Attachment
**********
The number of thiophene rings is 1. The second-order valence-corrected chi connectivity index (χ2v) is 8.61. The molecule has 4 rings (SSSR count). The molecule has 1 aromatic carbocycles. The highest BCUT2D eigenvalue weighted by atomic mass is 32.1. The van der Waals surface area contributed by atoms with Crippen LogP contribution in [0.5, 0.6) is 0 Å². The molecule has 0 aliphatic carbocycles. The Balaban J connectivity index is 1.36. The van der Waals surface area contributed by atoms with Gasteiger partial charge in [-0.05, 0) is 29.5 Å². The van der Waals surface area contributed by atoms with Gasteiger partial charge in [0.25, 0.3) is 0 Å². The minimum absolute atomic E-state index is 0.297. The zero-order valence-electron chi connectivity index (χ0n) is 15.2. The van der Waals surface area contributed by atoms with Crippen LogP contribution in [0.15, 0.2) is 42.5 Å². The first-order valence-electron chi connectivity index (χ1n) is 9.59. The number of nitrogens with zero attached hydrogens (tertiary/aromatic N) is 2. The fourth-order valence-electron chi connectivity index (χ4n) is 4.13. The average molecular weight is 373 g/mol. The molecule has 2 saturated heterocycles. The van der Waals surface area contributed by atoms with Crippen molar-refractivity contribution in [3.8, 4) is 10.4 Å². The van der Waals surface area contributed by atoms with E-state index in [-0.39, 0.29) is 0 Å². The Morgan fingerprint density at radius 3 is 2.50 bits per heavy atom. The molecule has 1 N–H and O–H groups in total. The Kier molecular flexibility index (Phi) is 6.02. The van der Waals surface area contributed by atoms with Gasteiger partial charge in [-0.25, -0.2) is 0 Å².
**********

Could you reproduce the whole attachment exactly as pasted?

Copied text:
The number of thiophene rings is 1. The second-order valence-corrected chi connectivity index (χ2v) is 8.61. The molecule has 4 rings (SSSR count). The molecule has 1 aromatic carbocycles. The highest BCUT2D eigenvalue weighted by atomic mass is 32.1. The van der Waals surface area contributed by atoms with Crippen LogP contribution in [0.5, 0.6) is 0 Å². The molecule has 0 aliphatic carbocycles. The Balaban J connectivity index is 1.36. The van der Waals surface area contributed by atoms with Gasteiger partial charge in [-0.05, 0) is 29.5 Å². The van der Waals surface area contributed by atoms with Gasteiger partial charge in [0.25, 0.3) is 0 Å². The minimum absolute atomic E-state index is 0.297. The zero-order valence-electron chi connectivity index (χ0n) is 15.2. The van der Waals surface area contributed by atoms with Crippen LogP contribution in [0.15, 0.2) is 42.5 Å². The first-order valence-electron chi connectivity index (χ1n) is 9.59. The number of nitrogens with zero attached hydrogens (tertiary/aromatic N) is 2. The fourth-order valence-electron chi connectivity index (χ4n) is 4.13. The average molecular weight is 373 g/mol. The molecule has 2 saturated heterocycles. The van der Waals surface area contributed by atoms with Crippen molar-refractivity contribution in [3.8, 4) is 10.4 Å². The van der Waals surface area contributed by atoms with E-state index in [-0.39, 0.29) is 0 Å². The Morgan fingerprint density at radius 3 is 2.50 bits per heavy atom. The molecule has 1 N–H and O–H groups in total. The Kier molecular flexibility index (Phi) is 6.02. The van der Waals surface area contributed by atoms with Gasteiger partial charge in [-0.25, -0.2) is 0 Å².